Another naturally-occurring, preferred, aliphatic dicarboxylic acid starting material is adipic acid (R=(--CH2 --)4), found in beet juice. Still yet another preferred biocompatible aliphatic dicarboxylic acid is sebacic acid (R=(--CH2 --)8), which has been studied extensively and has been found to be nontoxic as part of the clinical evaluation of poly(bis(p-carboxyphenoxy) propane-co-sebacic acid anhydride) by Laurencin et al., J. Biomed. Mater. Res., 24, 1463-81 (1990). Other preferred biocompatible aliphatic dicarboxylic acids include oxalic acid (no R), malonic acid (R=(--CH2 --)), glutaric acid (R=(--CH2 --)3), pimelic acid (R=(--CH2 --)5), suberic acid (R=(--CH2 --)6) and azelaic acid (R=(--CH2 --)7). In other words, among the aliphatic dicarboxylic acids suitable for use in the present invention are compounds in which R represents (--CH2 --)Z, wherein Z is an integer between zero and 12, inclusive.
Among the preferred aromatic dicarboxylic acids suitable for use in the present invention are terephthalic acid, isophthalic acid and bis(p-carboxyphenoxy) alkanes such as bis(p-carboxyphenoxy) propane. The biocompatibility of bis(p-carboxyphenoxy) propane is disclosed by the above-cited Laurencin et al., J. Biomed. Mater. Res.
Because the diphenols of the present invention are base-sensitive, the polyarylates of the present invention are prepared by direct polyesterification, rather than by diacid chloride techniques. Polyesterification condensing agents and reaction conditions should be chosen that are compatible with the base-sensitive diphenol starting materials. Thus, the polyarylates can be prepared by the process disclosed by Ogata et al., Polym. J., 13(10), 989-91 (1981) and Yasuda et al., J. Polym. Sci.: Polym. Chem. Ed., 21, 2609-16 (1983) using triphenylphosphine as the condensing agent, the process of Tanaka et al., Polym. J., 14(8), 643-8 (1982) using picryl chloride as the condensing agent, or by the process of Higashi et al., J. Polym. Sci.: Polym. Chem. Ed., 24, 589-94 (1986) using phosphorus oxychloride as the condensing agent with lithium chloride monohydrate as a catalyst.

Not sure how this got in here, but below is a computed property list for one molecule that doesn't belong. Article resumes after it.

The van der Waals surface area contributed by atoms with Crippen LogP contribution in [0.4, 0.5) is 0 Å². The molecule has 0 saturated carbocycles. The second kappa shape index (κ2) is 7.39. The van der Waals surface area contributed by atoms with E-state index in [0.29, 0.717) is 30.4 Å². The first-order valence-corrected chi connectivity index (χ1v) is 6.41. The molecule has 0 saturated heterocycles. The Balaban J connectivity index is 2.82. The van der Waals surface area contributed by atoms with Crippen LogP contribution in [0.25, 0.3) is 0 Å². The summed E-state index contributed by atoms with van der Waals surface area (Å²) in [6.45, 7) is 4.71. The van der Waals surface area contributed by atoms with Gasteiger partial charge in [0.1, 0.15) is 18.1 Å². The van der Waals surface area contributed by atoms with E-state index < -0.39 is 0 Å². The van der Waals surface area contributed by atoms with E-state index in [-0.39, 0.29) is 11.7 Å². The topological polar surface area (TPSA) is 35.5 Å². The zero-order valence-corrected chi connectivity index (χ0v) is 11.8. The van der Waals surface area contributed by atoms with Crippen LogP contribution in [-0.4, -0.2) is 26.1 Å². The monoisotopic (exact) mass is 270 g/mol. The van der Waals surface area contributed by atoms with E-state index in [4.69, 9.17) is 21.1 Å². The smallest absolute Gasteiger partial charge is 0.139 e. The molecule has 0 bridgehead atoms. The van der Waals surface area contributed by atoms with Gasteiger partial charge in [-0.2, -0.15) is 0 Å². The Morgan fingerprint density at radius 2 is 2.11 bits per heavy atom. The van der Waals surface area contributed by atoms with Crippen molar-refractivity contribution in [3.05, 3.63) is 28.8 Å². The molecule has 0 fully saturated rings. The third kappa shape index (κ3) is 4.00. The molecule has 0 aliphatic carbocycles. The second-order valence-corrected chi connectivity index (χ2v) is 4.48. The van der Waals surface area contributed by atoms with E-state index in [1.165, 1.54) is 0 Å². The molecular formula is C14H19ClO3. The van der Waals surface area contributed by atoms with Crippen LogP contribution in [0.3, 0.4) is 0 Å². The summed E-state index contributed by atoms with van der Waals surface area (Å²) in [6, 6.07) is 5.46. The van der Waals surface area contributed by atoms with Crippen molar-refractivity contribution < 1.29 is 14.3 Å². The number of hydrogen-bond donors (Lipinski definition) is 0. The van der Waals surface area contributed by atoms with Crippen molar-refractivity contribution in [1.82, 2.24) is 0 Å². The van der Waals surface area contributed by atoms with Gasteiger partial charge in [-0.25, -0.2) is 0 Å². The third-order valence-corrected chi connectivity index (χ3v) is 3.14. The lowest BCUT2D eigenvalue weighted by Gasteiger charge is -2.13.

The polyarylates can also be prepared by the method disclosed by Higashi et al., J. Polym. Sci.: Polym. Chem. Ed., 21, 3233-9 (1983) using arylsulfonyl chloride as the condensing agent, by the process of Higashi et al., J. Polym. Sci.: Polym. Chem. Ed., 21, 3241-7 (1983) using diphenyl chlorophosphate as the condensing agent, by the process of Higashi et al., J. Polym. Sci.: Polym. Chem. Ed., 24, 97-102 (1986) using thionyl chloride with pyridine as the condensing agent, or by the process of Elias, et al., Makromol. Chem., 182, 681-6 (1981) using thionyl chloride with triethylamine. A preferred polyesterification procedure is the method disclosed by Moore et al., Macromol., 23, 65-70 (1990) utilizing carbodiimide coupling reagents as the condensing agents with the specially designed catalyst DPTS.